MathOverflow is a question and answer site for professional mathematicians. It's 100% free, no registration required.

Sign up
Here's how it works:
  1. Anybody can ask a question
  2. Anybody can answer
  3. The best answers are voted up and rise to the top

This is a general point of confusion for me, which is why the question is going to be a bit vague. Think of the main question as: What is the right way to think about this?

I will present the question in the context I was thinking of, but it may be that the ideas are more general.

Let's say we have a morphism $X \rightarrow Y$ of relative curves over a complete DVR, $R$. Let's also assume that $Y$ is a nodal curve (meaning its closed fiber is nodal). In fact, for simplicity, assume that $Y$'s closed fiber is made up of exactly two irreducible components meeting at a node. There are many ways of blowing that "point" up: if the node is given by $xy=t^n$, we may blow up at $(x,t)$, $(x,t^2)$, and so forth.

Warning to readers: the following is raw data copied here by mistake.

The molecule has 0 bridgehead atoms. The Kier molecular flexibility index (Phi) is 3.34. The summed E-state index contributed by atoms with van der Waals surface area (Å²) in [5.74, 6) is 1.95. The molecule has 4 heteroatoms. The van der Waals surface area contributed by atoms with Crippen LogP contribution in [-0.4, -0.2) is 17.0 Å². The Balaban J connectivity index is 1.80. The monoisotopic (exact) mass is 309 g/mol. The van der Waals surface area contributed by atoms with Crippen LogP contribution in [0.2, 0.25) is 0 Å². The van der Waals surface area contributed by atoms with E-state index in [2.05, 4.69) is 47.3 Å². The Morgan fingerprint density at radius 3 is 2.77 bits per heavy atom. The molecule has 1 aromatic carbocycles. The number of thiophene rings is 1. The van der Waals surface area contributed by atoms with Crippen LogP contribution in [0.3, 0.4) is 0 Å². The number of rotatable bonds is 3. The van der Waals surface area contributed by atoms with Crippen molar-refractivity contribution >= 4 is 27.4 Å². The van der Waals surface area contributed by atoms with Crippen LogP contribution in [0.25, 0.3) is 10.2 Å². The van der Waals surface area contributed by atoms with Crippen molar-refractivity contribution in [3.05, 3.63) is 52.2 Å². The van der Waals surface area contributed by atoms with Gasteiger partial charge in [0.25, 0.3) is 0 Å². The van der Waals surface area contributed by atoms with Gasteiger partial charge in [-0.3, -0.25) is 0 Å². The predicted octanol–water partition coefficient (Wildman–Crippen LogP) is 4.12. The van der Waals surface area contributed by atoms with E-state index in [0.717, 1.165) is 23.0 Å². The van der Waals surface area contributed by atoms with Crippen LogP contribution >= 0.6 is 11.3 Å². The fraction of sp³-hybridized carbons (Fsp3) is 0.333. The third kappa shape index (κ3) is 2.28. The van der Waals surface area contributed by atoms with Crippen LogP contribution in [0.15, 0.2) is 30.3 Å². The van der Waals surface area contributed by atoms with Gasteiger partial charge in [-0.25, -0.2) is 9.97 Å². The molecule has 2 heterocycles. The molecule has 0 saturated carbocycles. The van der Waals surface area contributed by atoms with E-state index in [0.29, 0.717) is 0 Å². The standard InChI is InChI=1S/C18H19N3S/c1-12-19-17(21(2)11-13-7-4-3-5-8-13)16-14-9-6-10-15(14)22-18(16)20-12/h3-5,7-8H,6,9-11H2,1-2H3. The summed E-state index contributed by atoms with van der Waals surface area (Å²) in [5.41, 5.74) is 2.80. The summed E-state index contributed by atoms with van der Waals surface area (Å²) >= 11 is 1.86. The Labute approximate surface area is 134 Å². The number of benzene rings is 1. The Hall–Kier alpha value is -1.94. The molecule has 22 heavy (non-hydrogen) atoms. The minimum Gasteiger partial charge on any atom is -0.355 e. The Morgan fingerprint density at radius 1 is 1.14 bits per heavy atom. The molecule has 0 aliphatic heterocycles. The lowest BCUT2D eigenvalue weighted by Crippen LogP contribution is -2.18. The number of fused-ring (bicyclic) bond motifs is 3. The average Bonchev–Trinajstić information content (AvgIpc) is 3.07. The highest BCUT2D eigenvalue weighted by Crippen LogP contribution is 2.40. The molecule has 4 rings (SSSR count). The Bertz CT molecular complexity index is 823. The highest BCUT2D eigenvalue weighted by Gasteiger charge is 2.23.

Now, it may be that $X$ is not nodal. What I would like to compare is blowing up at all the pre-images of the node in $X$, and blowing up at the node in $X$ and then normalizing.

share|cite|improve this question
Do you mean blow up at $(x,y,t)$, $(x,y,t^2)$, etc., or perhaps $(x,y,t)$, $(x,y,t)^2$, etc.? (Presumably your curves have smooth generic fiber?) – BCnrd Jun 12 '10 at 18:32
I believe I mean the former. – Makhalan Duff Jun 12 '10 at 19:07
Sorry to resurrect this, but I'm confused. I'm assuming that the DVR is k[[t]], and Y is maybe the family of curves that has a chart that looks like $xy = t^n$. When you say blow up $(x, t)$ you are intending to blow up one irreducible component of the closed fiber? More specifically, when you say "the point", can you say which point you mean? – Karl Schwede Jul 11 '10 at 19:40

Your Answer


By posting your answer, you agree to the privacy policy and terms of service.

Browse other questions tagged or ask your own question.